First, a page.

Food and drink marketers are digesting the contents of the government's white paper on public health. They are now aware that some form of limitation on advertising their products to children is a real possibility from 2007.
Matthew Howe, McDonald's UK senior vice-president, told last Thursday's annual conference of the Advertising Association's Food Advertising Unit that "in spite of our combined efforts, we seem to be losing the argument".
Conscious of the sensitivity over marketing to children, advertisers have already been booking fewer advertisements among children's TV programmes. There was a 22 per cent reduction year on year in numbers of advertisements booked into children's programmes for food, drink and chain restaurants in September, according to Nielsen Media Research.
Coca-Cola is the highest-profile example of this strategy. It announced in November 2003 that it would be no longer be advertising during the traditional times that children watch TV, during the day and after school.
Many marketers have simply chosen to maintain a very low profile on the issue. Some manufacturers are reformulating products with lower salt and sugar levels, conscious that advertising a product that a pressure group could deem unhealthy is a commercial risk.
The furore that surrounded Cadbury in 2003 when it tried to launch a campaign that combined a healthy living message with a voucher-collection scheme has also scared a lot of marketers away from considering any active contribution to the debate. The confectionery and soft drink maker was upset by criticism of the promotion, which encouraged children to save chocolate wrappers in exchange for school sports equipment.
But some, like McDonald's and Asda, the supermarket chain, have been looking at how they can direct healthy eating messages at children - one of the government's suggestions.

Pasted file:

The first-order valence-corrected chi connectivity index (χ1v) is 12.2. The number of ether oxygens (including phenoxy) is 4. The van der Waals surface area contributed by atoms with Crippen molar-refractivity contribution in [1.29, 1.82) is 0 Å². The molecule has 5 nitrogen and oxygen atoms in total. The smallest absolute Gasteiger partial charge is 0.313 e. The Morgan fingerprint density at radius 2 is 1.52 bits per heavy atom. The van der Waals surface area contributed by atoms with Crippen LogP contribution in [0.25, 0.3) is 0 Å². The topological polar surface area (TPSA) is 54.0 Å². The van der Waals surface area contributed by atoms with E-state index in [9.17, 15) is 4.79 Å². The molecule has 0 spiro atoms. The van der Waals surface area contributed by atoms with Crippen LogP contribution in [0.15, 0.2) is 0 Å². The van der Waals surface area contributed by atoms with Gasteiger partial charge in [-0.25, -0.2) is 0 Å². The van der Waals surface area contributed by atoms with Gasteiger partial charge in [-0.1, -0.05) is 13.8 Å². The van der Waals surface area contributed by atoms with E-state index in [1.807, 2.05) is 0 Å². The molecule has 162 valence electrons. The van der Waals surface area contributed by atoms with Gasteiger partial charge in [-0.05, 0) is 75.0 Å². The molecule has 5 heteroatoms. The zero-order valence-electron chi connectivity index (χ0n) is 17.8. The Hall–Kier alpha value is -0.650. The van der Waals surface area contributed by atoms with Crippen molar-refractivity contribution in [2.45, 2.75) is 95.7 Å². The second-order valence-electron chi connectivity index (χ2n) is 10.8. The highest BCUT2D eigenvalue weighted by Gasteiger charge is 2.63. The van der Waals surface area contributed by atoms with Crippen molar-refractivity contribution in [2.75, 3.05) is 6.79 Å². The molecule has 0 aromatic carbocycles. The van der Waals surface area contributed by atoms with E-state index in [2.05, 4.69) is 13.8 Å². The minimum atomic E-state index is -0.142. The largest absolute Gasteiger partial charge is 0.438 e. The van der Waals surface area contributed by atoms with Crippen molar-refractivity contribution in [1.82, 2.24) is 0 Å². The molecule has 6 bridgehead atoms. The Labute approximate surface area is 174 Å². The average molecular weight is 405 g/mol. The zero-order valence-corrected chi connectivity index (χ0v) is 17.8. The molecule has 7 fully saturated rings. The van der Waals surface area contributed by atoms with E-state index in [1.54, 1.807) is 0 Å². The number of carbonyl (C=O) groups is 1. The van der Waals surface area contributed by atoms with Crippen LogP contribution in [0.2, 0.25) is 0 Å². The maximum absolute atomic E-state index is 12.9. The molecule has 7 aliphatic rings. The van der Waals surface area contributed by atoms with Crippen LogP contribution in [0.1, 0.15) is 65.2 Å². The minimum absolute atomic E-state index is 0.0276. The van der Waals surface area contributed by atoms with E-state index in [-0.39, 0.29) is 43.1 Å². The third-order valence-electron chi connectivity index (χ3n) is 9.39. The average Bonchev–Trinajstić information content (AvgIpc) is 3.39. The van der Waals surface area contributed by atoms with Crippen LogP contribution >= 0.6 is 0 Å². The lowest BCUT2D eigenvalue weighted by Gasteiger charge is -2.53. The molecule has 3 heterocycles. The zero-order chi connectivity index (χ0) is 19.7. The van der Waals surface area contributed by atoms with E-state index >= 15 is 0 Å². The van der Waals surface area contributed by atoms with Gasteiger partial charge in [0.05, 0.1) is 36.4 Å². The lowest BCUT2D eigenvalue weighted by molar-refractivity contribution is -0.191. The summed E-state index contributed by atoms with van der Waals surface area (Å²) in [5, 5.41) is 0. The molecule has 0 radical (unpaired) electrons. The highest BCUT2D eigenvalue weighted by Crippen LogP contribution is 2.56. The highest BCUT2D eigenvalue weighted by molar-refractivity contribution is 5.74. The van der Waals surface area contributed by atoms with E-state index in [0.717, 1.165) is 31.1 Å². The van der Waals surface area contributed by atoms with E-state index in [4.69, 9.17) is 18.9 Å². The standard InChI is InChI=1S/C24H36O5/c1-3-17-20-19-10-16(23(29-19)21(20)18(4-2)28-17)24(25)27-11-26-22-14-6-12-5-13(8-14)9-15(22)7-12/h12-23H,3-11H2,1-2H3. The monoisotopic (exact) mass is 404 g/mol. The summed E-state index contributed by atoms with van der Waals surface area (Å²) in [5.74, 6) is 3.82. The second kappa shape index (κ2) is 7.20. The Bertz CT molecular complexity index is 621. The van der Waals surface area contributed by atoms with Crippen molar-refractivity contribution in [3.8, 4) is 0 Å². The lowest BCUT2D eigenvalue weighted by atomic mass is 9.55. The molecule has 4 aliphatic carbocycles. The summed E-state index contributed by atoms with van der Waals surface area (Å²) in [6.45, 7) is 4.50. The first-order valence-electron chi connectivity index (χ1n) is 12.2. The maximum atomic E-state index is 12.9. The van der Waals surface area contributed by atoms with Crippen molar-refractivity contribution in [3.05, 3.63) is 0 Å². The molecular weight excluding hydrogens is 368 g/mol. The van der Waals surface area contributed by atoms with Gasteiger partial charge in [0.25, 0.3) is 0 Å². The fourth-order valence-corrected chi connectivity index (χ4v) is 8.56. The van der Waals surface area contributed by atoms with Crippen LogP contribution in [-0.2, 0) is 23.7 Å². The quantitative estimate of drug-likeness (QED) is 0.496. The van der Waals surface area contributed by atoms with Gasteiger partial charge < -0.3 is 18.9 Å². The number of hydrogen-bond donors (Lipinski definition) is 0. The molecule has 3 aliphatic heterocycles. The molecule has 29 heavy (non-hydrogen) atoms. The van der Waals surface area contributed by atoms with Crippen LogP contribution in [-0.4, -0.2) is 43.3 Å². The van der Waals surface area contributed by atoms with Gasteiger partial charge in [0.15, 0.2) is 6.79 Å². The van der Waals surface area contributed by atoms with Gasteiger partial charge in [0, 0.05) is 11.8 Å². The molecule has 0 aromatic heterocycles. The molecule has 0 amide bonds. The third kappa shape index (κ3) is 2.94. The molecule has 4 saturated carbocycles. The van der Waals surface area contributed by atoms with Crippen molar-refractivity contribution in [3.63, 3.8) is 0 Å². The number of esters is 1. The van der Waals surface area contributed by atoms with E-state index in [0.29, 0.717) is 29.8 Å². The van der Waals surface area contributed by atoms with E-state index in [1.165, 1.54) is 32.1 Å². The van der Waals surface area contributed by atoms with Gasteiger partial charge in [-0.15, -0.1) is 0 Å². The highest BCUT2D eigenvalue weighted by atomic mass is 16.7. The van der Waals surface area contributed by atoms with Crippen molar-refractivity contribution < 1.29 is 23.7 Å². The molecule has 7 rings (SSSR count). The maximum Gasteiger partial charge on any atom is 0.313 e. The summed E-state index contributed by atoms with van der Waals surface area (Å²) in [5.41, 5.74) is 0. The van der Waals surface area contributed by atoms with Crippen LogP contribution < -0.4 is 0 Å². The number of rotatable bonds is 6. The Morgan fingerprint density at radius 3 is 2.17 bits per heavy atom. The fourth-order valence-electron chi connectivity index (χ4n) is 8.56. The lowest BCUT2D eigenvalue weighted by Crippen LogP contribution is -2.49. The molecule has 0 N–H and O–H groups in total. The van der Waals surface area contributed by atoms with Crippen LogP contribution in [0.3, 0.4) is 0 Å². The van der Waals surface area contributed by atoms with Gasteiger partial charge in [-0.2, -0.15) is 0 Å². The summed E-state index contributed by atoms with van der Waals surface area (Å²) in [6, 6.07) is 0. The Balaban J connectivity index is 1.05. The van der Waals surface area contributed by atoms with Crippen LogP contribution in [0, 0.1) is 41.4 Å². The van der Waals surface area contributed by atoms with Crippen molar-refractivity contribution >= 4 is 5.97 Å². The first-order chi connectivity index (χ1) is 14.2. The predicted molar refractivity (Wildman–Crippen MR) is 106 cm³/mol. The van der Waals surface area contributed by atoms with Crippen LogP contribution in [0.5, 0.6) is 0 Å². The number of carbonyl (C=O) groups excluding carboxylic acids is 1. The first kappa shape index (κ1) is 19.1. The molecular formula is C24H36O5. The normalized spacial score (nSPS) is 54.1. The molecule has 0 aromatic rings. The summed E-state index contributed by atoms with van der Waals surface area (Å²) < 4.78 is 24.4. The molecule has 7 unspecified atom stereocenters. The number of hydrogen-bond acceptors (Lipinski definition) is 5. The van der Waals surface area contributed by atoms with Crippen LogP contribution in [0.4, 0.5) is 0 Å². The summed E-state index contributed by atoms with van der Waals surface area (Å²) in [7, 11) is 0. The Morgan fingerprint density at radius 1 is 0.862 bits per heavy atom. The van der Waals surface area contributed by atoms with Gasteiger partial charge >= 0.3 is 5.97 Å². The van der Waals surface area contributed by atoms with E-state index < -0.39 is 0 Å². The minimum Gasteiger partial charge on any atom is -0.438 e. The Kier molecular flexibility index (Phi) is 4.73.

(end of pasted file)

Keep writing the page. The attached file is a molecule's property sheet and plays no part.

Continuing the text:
McDonald's introduced Ronald McDonald magazine for UK children late last year, having introduced a comic in 19 European countries the year before. Using cartoons, puzzles and word games, it focuses on encouraging children to eat more fruit and vegetables and to play sports. Produced by specialist children's magazine publisher Egmont Magazines, it was designed "as a fun way of improving children's literacy, numeracy and creativity, while talking about balanced diets", says McDonald's.
In August 2003, the company introduced children to the "Yum Chums" in a series of two-minute advertisements produced by the advertising agency Leo Burnett. A set of characters formed from fruit and vegetables dance around and sing about the importance of eating fruit and vegetables. They are introduced by Ronald McDonald. Mr Howe says: "Children connect with Ronald - he attracts attention." The advertisement was shown every day at the same time throughout the month on children's TV channel Nick Junior, placed around educational show Blue's Clues. A new ad was introduced each week, moving the action on like a programme series.
The idea is not a new one for McDonald's. In the US, its old Willie Munchright character has been given a new lease on life to tell children about balanced diets in similarly styled ads. He has also been supplied for free to the New Zealand government to promote its own healthy eating messages to children.
Mr Howe says he is aware that consumers are cynical about McDonald's motives for introducing these types of health education initiatives, but he believes the company's commitment to the strategy will eventually win people over. "We are realistic - we will only be taken at face value when we have shown that we are willing to stay the course."
The company is still refining the execution of the strategy. Yum Chums are currently being reworked to bring in more humour to appeal to older children, while the Ronald McDonald magazine's frequency and format is being reviewed.
Asda has introduced more child-oriented copy in its customer magazine. The title is read by many children, but the strategy has been to focus on mothers as "gatekeepers", says Gerri Richards, group publishing director of Asda's customer publishing agency, Publicis Blueprint. "Most food manufacturers are wary of targeting children directly - it's far better to talk to children via the mums."
Asda recently ran a competition in the magazine asking children to think up a new character for the "Garden Gan" - bags of chopped fruit and vegetables in small portions - which elicited the highest number of competition entries the magazine had ever had.
Experts in marketing to children say that targeting parents using media that they can absorb with their children is the safest territory for food and drink marketers at the moment.
"In the long term I can see marketers moving more of their budgets towards marketing to families rather than just children," says Dave Lawrence, planning director at UK-based Logistix Kids. "Parents are more relaxed if they are involved in the message their children are receiving - it is the campaigns using media that target children directly, like texting, the internet and competitions on their mobile phones, that bother parents the most."